Chinese producers maintain a price advantage, India cannot withstand competition with China

The level of price export offers on the global steel market in June 2023 decreased compared to previous months. SteelMint informs about it.

Monthly average Chinese hot rolled coil (HRC) offers in June fell 2% from May, or $13/t, to $554/t FOB, while offers from Indian mills fell 5% m/m – to $568/t FOB. The price of Turkish reference rebar in this period fell by $6/t compared to May – to $630/t.

A number of factors influenced the level of offers on the global market. First of all, there is still a lack of sufficient demand for steel in the leading economies, which forces producers to constantly reduce export prices. Demand from end consumers is affected by inflation and energy prices, which, although decreasing, still have a negative effect.

China is currently using its price advantage. Domestic demand is not growing as expected, global signals are muted, so Chinese steel mills will cut export offerings in an effort to capture markets. At the same time, the region of the Middle East and East Africa was opened to low prices. In addition, restrictions are being implemented in the country, which are slowing down production, and the market is waiting for new government measures to stimulate the economy.

Indian producers cannot compete with Chinese offerings. In addition, domestic demand was also depressed, so plants and traders cut prices for June.

Turkish exports of rebar also fell significantly. Domestic demand is expected to increase to cover reconstruction demand after the February 2023 earthquake, as well as to upgrade buildings in other parts of the country. However, this will not be enough to make the Turkish steel mills feel more confident. In addition, they are under pressure from the recent upward trend in scrap prices and the weakening of the Turkish lira.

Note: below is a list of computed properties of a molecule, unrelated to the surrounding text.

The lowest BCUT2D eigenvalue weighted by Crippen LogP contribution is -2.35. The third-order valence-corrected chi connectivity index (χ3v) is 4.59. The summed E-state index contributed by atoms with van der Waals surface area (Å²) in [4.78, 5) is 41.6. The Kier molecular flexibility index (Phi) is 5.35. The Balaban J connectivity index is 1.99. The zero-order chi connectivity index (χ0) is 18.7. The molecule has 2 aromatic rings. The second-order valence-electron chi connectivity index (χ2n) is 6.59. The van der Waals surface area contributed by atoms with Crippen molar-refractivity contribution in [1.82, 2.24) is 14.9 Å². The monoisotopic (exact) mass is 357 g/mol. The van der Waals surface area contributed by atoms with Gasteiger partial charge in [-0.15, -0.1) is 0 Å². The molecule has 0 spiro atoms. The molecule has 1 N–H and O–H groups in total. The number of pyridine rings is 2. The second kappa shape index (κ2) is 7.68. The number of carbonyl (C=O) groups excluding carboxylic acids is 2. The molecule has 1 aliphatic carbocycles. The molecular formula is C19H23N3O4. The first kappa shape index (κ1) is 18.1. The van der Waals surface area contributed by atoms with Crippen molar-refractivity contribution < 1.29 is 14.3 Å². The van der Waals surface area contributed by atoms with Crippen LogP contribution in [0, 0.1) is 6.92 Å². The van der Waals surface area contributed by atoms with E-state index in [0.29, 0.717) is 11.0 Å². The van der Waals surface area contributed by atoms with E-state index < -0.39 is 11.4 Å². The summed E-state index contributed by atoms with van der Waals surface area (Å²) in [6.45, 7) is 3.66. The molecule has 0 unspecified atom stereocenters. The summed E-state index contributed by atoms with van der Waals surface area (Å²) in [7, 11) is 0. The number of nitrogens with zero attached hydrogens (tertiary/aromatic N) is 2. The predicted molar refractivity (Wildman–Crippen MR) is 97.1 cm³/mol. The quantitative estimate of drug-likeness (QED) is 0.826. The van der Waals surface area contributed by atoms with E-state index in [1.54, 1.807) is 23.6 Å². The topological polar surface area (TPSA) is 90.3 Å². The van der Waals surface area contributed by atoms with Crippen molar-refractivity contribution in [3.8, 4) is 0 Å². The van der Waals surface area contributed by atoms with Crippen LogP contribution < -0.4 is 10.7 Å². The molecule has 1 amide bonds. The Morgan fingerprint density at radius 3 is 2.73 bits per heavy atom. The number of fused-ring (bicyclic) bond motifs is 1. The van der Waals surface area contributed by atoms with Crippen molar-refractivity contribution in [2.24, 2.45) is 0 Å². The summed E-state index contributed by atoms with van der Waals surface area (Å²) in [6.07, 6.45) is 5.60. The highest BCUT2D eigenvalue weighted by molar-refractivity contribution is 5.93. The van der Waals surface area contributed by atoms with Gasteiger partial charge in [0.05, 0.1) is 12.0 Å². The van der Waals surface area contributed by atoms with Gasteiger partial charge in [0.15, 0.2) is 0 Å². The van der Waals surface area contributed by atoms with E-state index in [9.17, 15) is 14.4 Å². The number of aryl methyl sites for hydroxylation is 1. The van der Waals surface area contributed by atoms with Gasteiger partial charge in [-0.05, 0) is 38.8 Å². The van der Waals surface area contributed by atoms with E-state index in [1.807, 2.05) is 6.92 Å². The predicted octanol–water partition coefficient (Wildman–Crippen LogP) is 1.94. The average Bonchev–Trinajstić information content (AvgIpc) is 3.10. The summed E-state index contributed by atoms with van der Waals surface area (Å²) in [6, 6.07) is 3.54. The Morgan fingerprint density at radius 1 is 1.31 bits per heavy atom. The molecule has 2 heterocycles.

At the same time, the Fitch Ratings agency reviewed its forecast regarding the global steel sector from impaired to neutral. This is underpinned by stronger-than-expected figures from China, although demand from key steel-consuming sectors is uneven. On the manufacturing side, it fluctuates, although the purchasing managers’ index points to a recovery, on the real estate sector it is falling and is forecast to remain weak. Stronger-than-expected infrastructure growth and a seasonal pick-up in construction in the third quarter of 2023 will boost steel demand. Production volumes are likely to remain stable. This, together with the correction of raw material prices, will increase the margins of Chinese producers.

In Europe, rising energy prices led to muted industrial activity in the second half of 2022, while high steel inventories led to capacity cuts. Some of these assets are returning to the market amid improved sentiment and in anticipation of a restocking cycle. Although the recovery in steel demand in Europe remains fragile, producers’ profit per tonne is acceptable thanks to contracts with more stable prices. Prices were also supported by supply-side disruptions.

As GMK Center reported earlier, WorldSteel predicts recovery of global demand for steel in 2023 by 2.3%.